Open government policy developments in Australasia | Opensource.com

Open government policy developments in Australasia

Posted 06 Sep 2011 by 

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Open government policy developments in Australasia
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In the past few months, the Australasian region has seen several developments building on their commitments to open government.

Last week in New Zealand, the Ministers of Finance and Internal Affairs adopted a statement detailing a new Declaration on Open and Transparent Government. The Declaration has been approved by

Cabinet, and directs all Public Service departments, the New Zealand Police, the New Zealand Defence Force, the Parliamentary Counsel Office, and the New Zealand Security Intelligence Service; encourages other State Services agencies; and invites State Sector agencies to commit to releasing high value public data actively for re-use, in accordance with the Declaration and Principles, and in accordance with the NZGOAL Review and Release process. More information on this statement can be found at the CC Aotearoa New Zealand blog.

This follows the release in June and July of websites for Open Access and Licensing Frameworks by both the New Zealand and Australian governments.

NZGOAL, the New Zealand Government Open Access and Licensing Framework, is administered by Creative Commons Aotearoa New Zealand, and is a guide for those using the New Zealand Government Open Access and Licensing Framework, which “recommends the Creative Commons BY licence as a default licence when releasing government held content and data for reuse.” NZGOAL is under a default CC BY license. Success stories of implementation via this framework are documented at opendatastories.org.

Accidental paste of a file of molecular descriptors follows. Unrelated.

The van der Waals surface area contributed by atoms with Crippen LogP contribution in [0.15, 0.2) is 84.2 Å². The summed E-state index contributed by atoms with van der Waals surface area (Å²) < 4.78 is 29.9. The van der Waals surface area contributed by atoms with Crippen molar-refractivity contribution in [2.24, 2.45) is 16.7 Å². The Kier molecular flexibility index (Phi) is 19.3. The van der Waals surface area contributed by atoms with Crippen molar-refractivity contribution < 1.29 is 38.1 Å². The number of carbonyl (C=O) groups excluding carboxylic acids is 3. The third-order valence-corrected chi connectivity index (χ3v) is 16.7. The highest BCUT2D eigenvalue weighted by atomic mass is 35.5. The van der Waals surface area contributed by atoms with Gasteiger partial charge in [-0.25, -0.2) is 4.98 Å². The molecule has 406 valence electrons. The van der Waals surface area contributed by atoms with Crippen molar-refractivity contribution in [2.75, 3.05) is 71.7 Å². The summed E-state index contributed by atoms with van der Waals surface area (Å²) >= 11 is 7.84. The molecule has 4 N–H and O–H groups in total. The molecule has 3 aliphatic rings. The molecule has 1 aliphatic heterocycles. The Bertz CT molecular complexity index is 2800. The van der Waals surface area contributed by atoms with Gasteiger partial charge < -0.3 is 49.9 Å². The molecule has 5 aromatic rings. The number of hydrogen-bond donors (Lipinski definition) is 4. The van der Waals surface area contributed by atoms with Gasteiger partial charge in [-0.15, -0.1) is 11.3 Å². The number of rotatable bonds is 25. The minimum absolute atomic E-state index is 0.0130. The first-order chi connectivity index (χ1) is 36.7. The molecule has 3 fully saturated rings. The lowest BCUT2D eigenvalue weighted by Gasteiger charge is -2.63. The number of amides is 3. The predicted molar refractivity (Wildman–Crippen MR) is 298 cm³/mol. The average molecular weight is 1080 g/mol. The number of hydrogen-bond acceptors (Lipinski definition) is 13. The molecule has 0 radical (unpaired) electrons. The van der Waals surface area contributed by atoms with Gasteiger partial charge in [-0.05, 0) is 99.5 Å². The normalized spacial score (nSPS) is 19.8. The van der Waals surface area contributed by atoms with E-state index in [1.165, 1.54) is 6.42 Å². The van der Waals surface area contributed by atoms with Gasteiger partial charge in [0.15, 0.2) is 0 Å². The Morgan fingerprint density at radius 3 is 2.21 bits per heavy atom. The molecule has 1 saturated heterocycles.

Meanwhile, AusGOAL, the Australian Governments Open Access and Licensing Framework is nationally endorsed and administered by the Cross-Jurisdictional Chief Information Officers Committee, and “provides support and guidance to government and related sectors to facilitate open access to publicly funded information.” AusGOAL is also under a default CC BY license, while recommending the suite of CC licenses for copyrighted material and the CC Public Domain Mark for non-copyrighted material.

Much of this has already been roughly documented on our wiki page, Government use of Creative Commons. Please feel free to add to this page any missing use cases or details as they come up.

Lastly, we would like to leave you with another relatively recent development by CC New Zealand — this fun animation video explaining the CC licenses called, Creative Commons Kiwi.

This article was originally published on creativecommons.org and is reposted with permission under the CC BY license.

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1 Comments

poprose
Community Member

It is good to know about the opensource policy in Australia. I am in Australia for the past 2 years and love to be here. Knowing the updated infos gives me a good look and favor about this country.

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Jane Park | As a Project Manager for Creative Commons, Jane manages the School of Open, a collaboration with the Peer 2 Peer University (P2PU). A volunteer community-driven project, the School of Open offers free, online courses on the meaning and impact of “openness” in the digital age and its benefit to creative endeavors, education, research, and beyond. Participants learn how to use free technology and tools, such as Creative Commons licenses, to achieve their goals.

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